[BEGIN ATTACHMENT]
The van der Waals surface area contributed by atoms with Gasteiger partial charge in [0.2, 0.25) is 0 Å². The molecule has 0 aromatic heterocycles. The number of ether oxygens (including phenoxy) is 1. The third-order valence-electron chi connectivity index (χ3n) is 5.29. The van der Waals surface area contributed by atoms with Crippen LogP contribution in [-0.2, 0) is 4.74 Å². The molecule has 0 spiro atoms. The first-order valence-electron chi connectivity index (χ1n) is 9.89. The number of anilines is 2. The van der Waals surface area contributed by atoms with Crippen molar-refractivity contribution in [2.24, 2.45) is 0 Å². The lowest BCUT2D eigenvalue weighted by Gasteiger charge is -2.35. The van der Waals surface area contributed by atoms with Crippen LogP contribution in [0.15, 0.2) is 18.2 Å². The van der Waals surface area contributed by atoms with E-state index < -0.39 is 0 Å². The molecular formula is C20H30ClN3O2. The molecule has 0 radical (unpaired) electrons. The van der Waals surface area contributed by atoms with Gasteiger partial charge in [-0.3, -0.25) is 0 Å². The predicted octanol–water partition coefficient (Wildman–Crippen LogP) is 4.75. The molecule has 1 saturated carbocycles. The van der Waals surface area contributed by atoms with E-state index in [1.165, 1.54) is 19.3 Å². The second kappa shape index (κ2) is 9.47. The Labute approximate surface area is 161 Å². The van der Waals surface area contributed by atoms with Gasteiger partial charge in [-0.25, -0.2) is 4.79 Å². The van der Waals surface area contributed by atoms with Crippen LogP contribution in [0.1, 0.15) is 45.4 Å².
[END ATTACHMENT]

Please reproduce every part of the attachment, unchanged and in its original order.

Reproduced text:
The van der Waals surface area contributed by atoms with Gasteiger partial charge in [0.2, 0.25) is 0 Å². The molecule has 0 aromatic heterocycles. The number of ether oxygens (including phenoxy) is 1. The third-order valence-electron chi connectivity index (χ3n) is 5.29. The van der Waals surface area contributed by atoms with Crippen LogP contribution in [-0.2, 0) is 4.74 Å². The molecule has 0 spiro atoms. The first-order valence-electron chi connectivity index (χ1n) is 9.89. The number of anilines is 2. The van der Waals surface area contributed by atoms with Crippen molar-refractivity contribution in [2.24, 2.45) is 0 Å². The lowest BCUT2D eigenvalue weighted by Gasteiger charge is -2.35. The van der Waals surface area contributed by atoms with Crippen LogP contribution in [0.15, 0.2) is 18.2 Å². The van der Waals surface area contributed by atoms with E-state index < -0.39 is 0 Å². The molecular formula is C20H30ClN3O2. The molecule has 0 radical (unpaired) electrons. The van der Waals surface area contributed by atoms with Gasteiger partial charge in [-0.3, -0.25) is 0 Å². The predicted octanol–water partition coefficient (Wildman–Crippen LogP) is 4.75. The molecule has 1 saturated carbocycles. The van der Waals surface area contributed by atoms with E-state index in [1.165, 1.54) is 19.3 Å². The second kappa shape index (κ2) is 9.47. The Labute approximate surface area is 161 Å². The van der Waals surface area contributed by atoms with Gasteiger partial charge in [-0.25, -0.2) is 4.79 Å². The van der Waals surface area contributed by atoms with Crippen LogP contribution in [0.1, 0.15) is 45.4 Å².